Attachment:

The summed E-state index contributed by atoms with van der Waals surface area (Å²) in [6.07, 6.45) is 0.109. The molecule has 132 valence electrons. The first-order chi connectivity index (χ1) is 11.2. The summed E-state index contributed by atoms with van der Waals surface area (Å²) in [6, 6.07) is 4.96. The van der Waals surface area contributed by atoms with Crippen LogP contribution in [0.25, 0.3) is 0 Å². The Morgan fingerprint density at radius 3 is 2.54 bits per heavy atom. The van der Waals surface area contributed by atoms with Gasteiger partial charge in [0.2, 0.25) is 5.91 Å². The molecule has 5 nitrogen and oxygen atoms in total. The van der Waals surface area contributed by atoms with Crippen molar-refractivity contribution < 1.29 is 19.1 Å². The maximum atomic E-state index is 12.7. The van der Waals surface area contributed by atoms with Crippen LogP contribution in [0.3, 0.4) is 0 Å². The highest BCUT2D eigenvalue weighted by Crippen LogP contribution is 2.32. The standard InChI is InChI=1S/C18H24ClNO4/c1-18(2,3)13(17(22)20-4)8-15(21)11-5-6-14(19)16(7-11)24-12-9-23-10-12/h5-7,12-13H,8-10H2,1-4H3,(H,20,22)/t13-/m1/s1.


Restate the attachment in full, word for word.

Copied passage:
The summed E-state index contributed by atoms with van der Waals surface area (Å²) in [6.07, 6.45) is 0.109. The molecule has 132 valence electrons. The first-order chi connectivity index (χ1) is 11.2. The summed E-state index contributed by atoms with van der Waals surface area (Å²) in [6, 6.07) is 4.96. The van der Waals surface area contributed by atoms with Crippen LogP contribution in [0.25, 0.3) is 0 Å². The Morgan fingerprint density at radius 3 is 2.54 bits per heavy atom. The van der Waals surface area contributed by atoms with Gasteiger partial charge in [0.2, 0.25) is 5.91 Å². The molecule has 5 nitrogen and oxygen atoms in total. The van der Waals surface area contributed by atoms with Crippen molar-refractivity contribution < 1.29 is 19.1 Å². The maximum atomic E-state index is 12.7. The van der Waals surface area contributed by atoms with Crippen LogP contribution in [0.3, 0.4) is 0 Å². The highest BCUT2D eigenvalue weighted by Crippen LogP contribution is 2.32. The standard InChI is InChI=1S/C18H24ClNO4/c1-18(2,3)13(17(22)20-4)8-15(21)11-5-6-14(19)16(7-11)24-12-9-23-10-12/h5-7,12-13H,8-10H2,1-4H3,(H,20,22)/t13-/m1/s1.